A relatively new entry in scriptwriting jargon owes its secret origin to notoriously uncooperative movie star Bruce Willis. Kevin Smith recalls the moment, during their unfruitful collaboration on fore-doomed project Cop Out, when Willis started ripping out pages of dialogue he deemed irrelevant to the main action. This was chuffa, Willis said, and he wasn’t going to bother to shoot it.
Mindy Kaling defines chuffa as dialogue that expresses an amusing attitude without rising to the level of actual funny joke:
“Chuffa is filler that seems like it’s funny but isn’t really a joke. It’s just kind of an attitude. I watch Entourage and Weeds, but they have a lot of chuffa. I don’t mean to denigrate them, but I don’t think I’ve laughed once watching them. 30 Rock and Arrested Development are anti-chuffa.”
Aziz Ansari puts a positive spin on chuffa in his moving tribute to the late writer and comic Harris Wittels, who he describes as a master of genuinely funny chuffa:
Chuffah is the random nonsense characters in a scene talk about before getting to the meat of it that leads to story.
Roleplaying scenes can have chuffa in them too. Even in a deep old school F20 game, the banter you have with the blacksmith before he sells you armor could be considered chuffa. If it entertains, it’s the Harris Wittels variety. If not, it’s the Bruce Willis kind. Except that roleplaying is always the first and last draft, and there’s no movie star to rip boring pages out of a script. Or script for him to rip out of, for that matter.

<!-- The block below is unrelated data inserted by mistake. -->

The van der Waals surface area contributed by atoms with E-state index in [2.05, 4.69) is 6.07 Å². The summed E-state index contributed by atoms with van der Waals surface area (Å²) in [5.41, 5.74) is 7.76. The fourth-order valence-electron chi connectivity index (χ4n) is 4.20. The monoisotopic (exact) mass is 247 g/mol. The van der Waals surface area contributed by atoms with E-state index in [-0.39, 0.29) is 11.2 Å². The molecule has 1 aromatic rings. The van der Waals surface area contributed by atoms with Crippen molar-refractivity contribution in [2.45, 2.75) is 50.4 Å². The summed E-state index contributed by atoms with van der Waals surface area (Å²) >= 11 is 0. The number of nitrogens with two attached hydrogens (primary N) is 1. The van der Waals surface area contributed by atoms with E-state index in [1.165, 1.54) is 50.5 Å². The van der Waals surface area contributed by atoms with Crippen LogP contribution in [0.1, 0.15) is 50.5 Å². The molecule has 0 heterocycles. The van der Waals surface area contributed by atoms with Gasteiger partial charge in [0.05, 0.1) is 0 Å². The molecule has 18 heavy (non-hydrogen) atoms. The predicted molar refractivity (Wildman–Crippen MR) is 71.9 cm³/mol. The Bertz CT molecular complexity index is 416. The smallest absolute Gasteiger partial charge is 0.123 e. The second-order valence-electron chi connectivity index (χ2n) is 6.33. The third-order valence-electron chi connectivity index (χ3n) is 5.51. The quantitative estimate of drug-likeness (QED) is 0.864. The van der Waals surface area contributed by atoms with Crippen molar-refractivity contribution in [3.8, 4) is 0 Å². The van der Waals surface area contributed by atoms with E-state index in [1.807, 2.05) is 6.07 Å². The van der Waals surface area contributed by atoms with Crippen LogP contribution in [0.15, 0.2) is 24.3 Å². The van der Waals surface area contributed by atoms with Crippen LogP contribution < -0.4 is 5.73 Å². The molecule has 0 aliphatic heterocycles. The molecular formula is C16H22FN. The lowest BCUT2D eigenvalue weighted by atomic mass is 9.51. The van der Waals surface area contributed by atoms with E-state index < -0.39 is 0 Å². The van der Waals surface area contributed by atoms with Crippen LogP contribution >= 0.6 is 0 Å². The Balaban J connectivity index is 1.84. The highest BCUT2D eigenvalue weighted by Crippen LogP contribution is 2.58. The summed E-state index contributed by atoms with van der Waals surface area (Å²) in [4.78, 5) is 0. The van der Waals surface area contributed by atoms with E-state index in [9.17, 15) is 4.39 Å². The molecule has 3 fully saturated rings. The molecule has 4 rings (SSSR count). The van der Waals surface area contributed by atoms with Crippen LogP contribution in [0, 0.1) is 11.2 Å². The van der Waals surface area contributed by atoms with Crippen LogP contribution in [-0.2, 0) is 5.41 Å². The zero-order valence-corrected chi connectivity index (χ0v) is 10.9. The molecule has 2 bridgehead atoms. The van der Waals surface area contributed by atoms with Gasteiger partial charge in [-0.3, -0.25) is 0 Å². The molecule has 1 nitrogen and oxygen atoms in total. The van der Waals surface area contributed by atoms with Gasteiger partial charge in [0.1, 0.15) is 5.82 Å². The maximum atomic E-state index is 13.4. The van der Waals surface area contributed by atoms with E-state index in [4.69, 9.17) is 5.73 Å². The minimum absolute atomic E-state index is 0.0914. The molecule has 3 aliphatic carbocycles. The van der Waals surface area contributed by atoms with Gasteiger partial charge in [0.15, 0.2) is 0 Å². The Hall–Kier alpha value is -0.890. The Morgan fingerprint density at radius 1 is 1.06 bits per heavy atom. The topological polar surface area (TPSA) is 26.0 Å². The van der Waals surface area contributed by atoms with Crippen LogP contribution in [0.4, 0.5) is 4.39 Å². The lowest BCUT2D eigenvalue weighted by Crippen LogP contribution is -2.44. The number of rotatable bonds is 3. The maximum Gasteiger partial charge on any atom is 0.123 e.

In DramaSystem players often want to nibble around the edges of a scene with small talk and banter before the petitioner reveals to the granter what she wants from him. This follows the emotional dynamic of real life. We don’t immediately launch into a difficult request as soon as we encounter the person we want something from. We hedge, we distract, we beat around the bush, and we wait for our moment. But unlike real interactions, you do need to keep the attention spans of the rest of the group in mind. Players don’t expect the ruthless editing an episode of The Office would get, but attention will wander if a scene doesn’t get to the point.
It may surprise you to learn that the people of our great nerdtribe are sometimes prone to digression. Two participants in a scene may happily spin surface minutiae until the cows come home, with nary a petition in sight.
This is one of the main reasons why DramaSystem uses a GM: to keep an ear cocked for excessive chuffa. When as GM you sense that the scene has lost the rest of the room by failing to reach the point, gently intervene and suggest that the players move it along.
My response to overlong chuffa is usually to say, “Raise the stakes.” You may prefer another term, but whatever you say, your players will be grateful for your help in keeping scenes trim—by tabletop standards, at least.
Hillfolk is a game of high-stakes interpersonal conflict by acclaimed designer Robin D. Laws. Using its DramaSystem rules, you and your friends can weave enthralling sagas of Iron Age tribes, Regency socialites, border town drug kingpins, a troubled crime family, posthuman cyberpunks and more. Purchase Hillfolk and its companion Blood in the Snow in print and PDF at the Pelgrane Shop.